Microsoft CEO warns tech industry of creating dystopian future from George Orwell's '1984'

'There are unintended consequences of technology'

Aatif Sulleyman
Wednesday 10 May 2017 16:53 BST
Facebook has come under heavy fire recently, for failing to adequately combat the spread of fake news
Facebook has come under heavy fire recently, for failing to adequately combat the spread of fake news

Microsoft’s CEO has warned the technology industry against creating a dystopian future, the likes of which have been predicted by authors including George Orwell and Aldous Huxley.

Satya Nadella kicked off the the company’s 2017 Build conference with a keynote that was as unexpected as it was powerful.

He told the developers in attendance that they have a huge responsibility, and that the choices they make could have enormous implications.

“I’m an unrepentant tech optimist, there’s no question of that,” said Mr Nadella. “But I’m also grounded. There are unintended consequences of technology.

“And it’s not that we can just use more technology to solve those problems, and technologies by themselves cannot solve these. But I do believe that it’s up to us to ensure that some of the more dystopian scenarios don’t come true.”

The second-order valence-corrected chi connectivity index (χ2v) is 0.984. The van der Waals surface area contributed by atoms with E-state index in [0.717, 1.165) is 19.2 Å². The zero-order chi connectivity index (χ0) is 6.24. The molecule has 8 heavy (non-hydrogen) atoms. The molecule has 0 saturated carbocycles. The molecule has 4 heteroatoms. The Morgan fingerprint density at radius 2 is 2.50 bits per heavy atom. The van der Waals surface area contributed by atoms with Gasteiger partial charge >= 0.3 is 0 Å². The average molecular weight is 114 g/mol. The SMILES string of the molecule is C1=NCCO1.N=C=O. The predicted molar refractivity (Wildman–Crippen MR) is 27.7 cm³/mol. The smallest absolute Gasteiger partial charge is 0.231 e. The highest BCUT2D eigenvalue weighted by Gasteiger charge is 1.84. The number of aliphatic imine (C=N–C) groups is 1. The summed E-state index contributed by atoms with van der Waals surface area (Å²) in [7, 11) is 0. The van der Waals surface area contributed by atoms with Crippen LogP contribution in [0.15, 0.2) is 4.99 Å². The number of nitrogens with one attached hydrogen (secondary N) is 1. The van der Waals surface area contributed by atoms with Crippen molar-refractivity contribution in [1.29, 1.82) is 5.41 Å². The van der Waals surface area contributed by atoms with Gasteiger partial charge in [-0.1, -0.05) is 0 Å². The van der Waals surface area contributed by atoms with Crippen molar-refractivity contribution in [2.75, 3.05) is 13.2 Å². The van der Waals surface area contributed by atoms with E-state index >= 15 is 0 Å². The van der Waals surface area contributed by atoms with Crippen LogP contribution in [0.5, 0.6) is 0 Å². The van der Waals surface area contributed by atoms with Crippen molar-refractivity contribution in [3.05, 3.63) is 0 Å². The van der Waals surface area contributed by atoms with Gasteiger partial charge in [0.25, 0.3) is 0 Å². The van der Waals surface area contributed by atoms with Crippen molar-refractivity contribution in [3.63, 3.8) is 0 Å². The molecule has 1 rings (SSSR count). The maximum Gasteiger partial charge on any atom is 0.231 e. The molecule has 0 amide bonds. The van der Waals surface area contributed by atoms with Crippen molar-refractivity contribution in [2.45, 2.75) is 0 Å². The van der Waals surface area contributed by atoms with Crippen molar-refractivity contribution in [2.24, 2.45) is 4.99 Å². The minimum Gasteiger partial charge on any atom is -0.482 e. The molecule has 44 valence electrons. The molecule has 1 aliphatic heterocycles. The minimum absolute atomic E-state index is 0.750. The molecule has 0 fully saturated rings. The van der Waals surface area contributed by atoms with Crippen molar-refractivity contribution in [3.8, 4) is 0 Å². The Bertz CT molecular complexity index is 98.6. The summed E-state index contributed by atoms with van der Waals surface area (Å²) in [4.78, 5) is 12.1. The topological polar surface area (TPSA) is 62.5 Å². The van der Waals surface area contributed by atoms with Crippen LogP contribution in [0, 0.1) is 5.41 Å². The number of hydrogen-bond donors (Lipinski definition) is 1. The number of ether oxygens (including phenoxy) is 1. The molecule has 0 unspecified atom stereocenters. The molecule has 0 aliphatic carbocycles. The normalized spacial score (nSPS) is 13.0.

At this point in the speech, the main screen in the conference hall displayed Orwell’s 1984 and Huxley’s Brave New World.

“[Think about] what Orwell prophesied in 1984, where technology was being used to monitor, control, dictate,” continued Mr Nadella. “Or what Huxley imagined we may do by just distracting ourselves without any meaning or purpose.

“Neither of these futures is something that we want. So the question is: what are we going to do? Are there practical ways we can make progress?”

According to Nadella, technology should be inclusive and empower people, but build trust too.

“I think it starts with us taking accountability. Taking accountability for the algorithms we create, the experiences that we create, and ensuring that there is more trust in technology with each day.”

Facebook has come under heavy fire recently, amid widespread belief that fake news stories spread on its platform manipulated public opinion and influenced the 2016 US presidential election.

The company’s algorithms also failed to spot graphic footage of murders that had been posted on the site. The videos were eventually pulled, but only after hundreds of thousands of people had watched them.

“We want to think about people,” concluded Mr Nadella. “But we also want to think about the institutions people build.”

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